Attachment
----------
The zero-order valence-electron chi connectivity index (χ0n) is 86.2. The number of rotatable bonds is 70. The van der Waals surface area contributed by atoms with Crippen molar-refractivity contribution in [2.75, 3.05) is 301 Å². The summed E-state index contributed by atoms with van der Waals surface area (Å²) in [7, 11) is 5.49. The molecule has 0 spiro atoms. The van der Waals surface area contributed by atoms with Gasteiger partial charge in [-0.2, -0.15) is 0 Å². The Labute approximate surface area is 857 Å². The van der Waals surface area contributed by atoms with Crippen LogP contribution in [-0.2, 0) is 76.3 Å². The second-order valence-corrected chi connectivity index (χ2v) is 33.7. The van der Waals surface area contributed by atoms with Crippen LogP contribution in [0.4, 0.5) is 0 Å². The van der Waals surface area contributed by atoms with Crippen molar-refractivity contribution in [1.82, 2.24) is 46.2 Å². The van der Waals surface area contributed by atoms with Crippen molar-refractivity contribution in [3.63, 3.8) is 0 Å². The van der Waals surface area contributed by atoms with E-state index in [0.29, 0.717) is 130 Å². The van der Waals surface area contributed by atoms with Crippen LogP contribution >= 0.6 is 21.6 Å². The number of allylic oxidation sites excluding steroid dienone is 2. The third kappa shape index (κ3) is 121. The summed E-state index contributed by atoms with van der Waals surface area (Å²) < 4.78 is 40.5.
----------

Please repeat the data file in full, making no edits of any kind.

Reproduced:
The zero-order valence-electron chi connectivity index (χ0n) is 86.2. The number of rotatable bonds is 70. The van der Waals surface area contributed by atoms with Crippen molar-refractivity contribution in [2.75, 3.05) is 301 Å². The summed E-state index contributed by atoms with van der Waals surface area (Å²) in [7, 11) is 5.49. The molecule has 0 spiro atoms. The van der Waals surface area contributed by atoms with Gasteiger partial charge in [-0.2, -0.15) is 0 Å². The Labute approximate surface area is 857 Å². The van der Waals surface area contributed by atoms with Crippen LogP contribution in [-0.2, 0) is 76.3 Å². The second-order valence-corrected chi connectivity index (χ2v) is 33.7. The van der Waals surface area contributed by atoms with Crippen LogP contribution in [0.4, 0.5) is 0 Å². The van der Waals surface area contributed by atoms with Crippen molar-refractivity contribution in [1.82, 2.24) is 46.2 Å². The van der Waals surface area contributed by atoms with Crippen molar-refractivity contribution in [3.63, 3.8) is 0 Å². The van der Waals surface area contributed by atoms with E-state index in [0.29, 0.717) is 130 Å². The van der Waals surface area contributed by atoms with Crippen LogP contribution >= 0.6 is 21.6 Å². The number of allylic oxidation sites excluding steroid dienone is 2. The third kappa shape index (κ3) is 121. The summed E-state index contributed by atoms with van der Waals surface area (Å²) < 4.78 is 40.5.